- You have the right to be treated with respect.
- You have the right to a reasonable work load.
- You have the right to an equitable wage.
- You have the right to determine your own priorities.
- You have the right to ask for what you want.
- You have the right to refuse without making excuses or feeling guilty.
- You have the right to make mistakes and be responsible for them.
- You have the right to give and receive information as a professional.
- You have the right to act in the best interest of the patient.
- You have the right to be human.
Chenevert states that “the assertive response is simply to put into words what you are thinking and feeling.” Of course, we all know that there are ‘good’ words to use, and ‘dangerous’ words to use, so we must temper our feelings with the ability to communicate in a professional manner.
Here are recommendations from Chenevert’s book to help you become more assertive:
- If you sit in a corner and wait until you get enough confidence to be assertive, you will be covered with cobwebs. Confidence comes AFTER you dare to assert yourself. The more you assert yourself, that more confident you will become. The more confident you become, the easier it is to be assertive.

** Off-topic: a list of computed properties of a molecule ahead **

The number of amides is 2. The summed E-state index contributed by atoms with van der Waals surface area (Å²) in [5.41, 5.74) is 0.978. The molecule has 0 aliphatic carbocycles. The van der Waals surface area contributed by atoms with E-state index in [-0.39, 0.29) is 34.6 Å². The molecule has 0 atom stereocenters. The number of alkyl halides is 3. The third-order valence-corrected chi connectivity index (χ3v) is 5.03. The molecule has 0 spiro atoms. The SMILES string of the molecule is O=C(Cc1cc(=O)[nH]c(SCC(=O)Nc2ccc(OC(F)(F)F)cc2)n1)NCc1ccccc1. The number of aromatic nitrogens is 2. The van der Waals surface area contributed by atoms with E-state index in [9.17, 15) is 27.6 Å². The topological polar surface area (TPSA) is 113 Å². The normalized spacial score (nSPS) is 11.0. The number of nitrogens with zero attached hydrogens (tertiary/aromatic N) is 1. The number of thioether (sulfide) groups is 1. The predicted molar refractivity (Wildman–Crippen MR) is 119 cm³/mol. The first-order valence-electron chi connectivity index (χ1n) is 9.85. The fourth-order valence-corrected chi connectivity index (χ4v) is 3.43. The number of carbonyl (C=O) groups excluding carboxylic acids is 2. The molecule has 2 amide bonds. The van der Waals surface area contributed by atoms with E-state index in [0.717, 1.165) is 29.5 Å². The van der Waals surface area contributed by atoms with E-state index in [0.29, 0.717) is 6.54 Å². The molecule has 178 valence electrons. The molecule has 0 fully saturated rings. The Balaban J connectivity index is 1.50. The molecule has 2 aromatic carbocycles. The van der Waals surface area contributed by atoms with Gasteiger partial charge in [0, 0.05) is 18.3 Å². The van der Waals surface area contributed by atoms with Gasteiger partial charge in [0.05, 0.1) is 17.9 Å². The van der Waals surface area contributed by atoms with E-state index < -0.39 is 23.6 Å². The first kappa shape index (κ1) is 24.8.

- Create a way of life that includes serving others without being subservient. We live to serve; that is why we are in the veterinary profession. However, that does not mean we have to be subservient, to anyone.
- State what you want or what is bothering you in as few words as possible. The fewer words you use, the more difficult it is to argue with you.
- Be persistent. You can get more mileage out of persistence than out of almost any other assertive technique. Before you retreat, repeat what you said. Once is not enough. Twice may not be enough. Repeat your case over and over again in a calm, even voice. Do not become angry or argumentative.
- Start. Start small. Start with strangers. These assertiveness tools and theories can be used on anyone, including family, friends and coworkers. As you begin to slowly assert yourself and stand your ground, it’s best to start small, and start with strangers who’s opinion means less to you than, for example, your mother or significant other. Earn a few small victories before tackling the “home team”, in other words.
- Before you are ready to move assertiveness into close relationships, imagine the most awful thing that could happen. The extremes usually involve getting a divorce or getting fired. Conjuring up dire consequences this way makes most women realize how unrealistic and exaggerated their fears are.